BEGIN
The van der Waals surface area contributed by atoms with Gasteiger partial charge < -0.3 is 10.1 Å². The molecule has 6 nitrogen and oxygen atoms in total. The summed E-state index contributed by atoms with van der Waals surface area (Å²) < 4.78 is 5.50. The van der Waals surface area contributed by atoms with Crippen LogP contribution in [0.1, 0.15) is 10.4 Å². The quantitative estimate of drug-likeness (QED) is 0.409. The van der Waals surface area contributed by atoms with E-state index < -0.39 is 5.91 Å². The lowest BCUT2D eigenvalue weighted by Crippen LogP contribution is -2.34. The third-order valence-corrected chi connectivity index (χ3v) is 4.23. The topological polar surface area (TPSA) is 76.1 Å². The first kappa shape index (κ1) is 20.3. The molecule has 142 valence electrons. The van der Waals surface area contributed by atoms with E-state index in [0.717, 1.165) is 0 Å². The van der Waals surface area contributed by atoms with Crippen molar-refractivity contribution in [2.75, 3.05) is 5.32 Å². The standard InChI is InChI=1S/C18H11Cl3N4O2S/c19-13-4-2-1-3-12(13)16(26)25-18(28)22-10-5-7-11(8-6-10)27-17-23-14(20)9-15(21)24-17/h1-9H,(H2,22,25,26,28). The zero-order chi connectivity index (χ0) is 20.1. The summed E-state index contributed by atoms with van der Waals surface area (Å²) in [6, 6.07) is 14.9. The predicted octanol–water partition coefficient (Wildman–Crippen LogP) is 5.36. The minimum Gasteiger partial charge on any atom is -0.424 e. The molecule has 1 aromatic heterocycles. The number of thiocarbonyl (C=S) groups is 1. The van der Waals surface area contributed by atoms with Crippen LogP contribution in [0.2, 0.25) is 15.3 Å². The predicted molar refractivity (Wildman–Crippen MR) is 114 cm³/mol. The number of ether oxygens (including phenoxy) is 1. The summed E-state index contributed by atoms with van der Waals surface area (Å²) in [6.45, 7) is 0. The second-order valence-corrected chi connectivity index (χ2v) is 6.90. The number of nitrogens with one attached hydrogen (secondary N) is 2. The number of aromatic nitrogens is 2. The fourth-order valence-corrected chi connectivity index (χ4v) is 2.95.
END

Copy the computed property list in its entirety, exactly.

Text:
The van der Waals surface area contributed by atoms with Gasteiger partial charge < -0.3 is 10.1 Å². The molecule has 6 nitrogen and oxygen atoms in total. The summed E-state index contributed by atoms with van der Waals surface area (Å²) < 4.78 is 5.50. The van der Waals surface area contributed by atoms with Crippen LogP contribution in [0.1, 0.15) is 10.4 Å². The quantitative estimate of drug-likeness (QED) is 0.409. The van der Waals surface area contributed by atoms with E-state index < -0.39 is 5.91 Å². The lowest BCUT2D eigenvalue weighted by Crippen LogP contribution is -2.34. The third-order valence-corrected chi connectivity index (χ3v) is 4.23. The topological polar surface area (TPSA) is 76.1 Å². The first kappa shape index (κ1) is 20.3. The molecule has 142 valence electrons. The van der Waals surface area contributed by atoms with E-state index in [0.717, 1.165) is 0 Å². The van der Waals surface area contributed by atoms with Crippen molar-refractivity contribution in [2.75, 3.05) is 5.32 Å². The standard InChI is InChI=1S/C18H11Cl3N4O2S/c19-13-4-2-1-3-12(13)16(26)25-18(28)22-10-5-7-11(8-6-10)27-17-23-14(20)9-15(21)24-17/h1-9H,(H2,22,25,26,28). The zero-order chi connectivity index (χ0) is 20.1. The summed E-state index contributed by atoms with van der Waals surface area (Å²) in [6, 6.07) is 14.9. The predicted octanol–water partition coefficient (Wildman–Crippen LogP) is 5.36. The minimum Gasteiger partial charge on any atom is -0.424 e. The molecule has 1 aromatic heterocycles. The number of thiocarbonyl (C=S) groups is 1. The van der Waals surface area contributed by atoms with Crippen LogP contribution in [0.2, 0.25) is 15.3 Å². The predicted molar refractivity (Wildman–Crippen MR) is 114 cm³/mol. The number of ether oxygens (including phenoxy) is 1. The summed E-state index contributed by atoms with van der Waals surface area (Å²) in [6.45, 7) is 0. The second-order valence-corrected chi connectivity index (χ2v) is 6.90. The number of nitrogens with one attached hydrogen (secondary N) is 2. The number of aromatic nitrogens is 2. The fourth-order valence-corrected chi connectivity index (χ4v) is 2.95.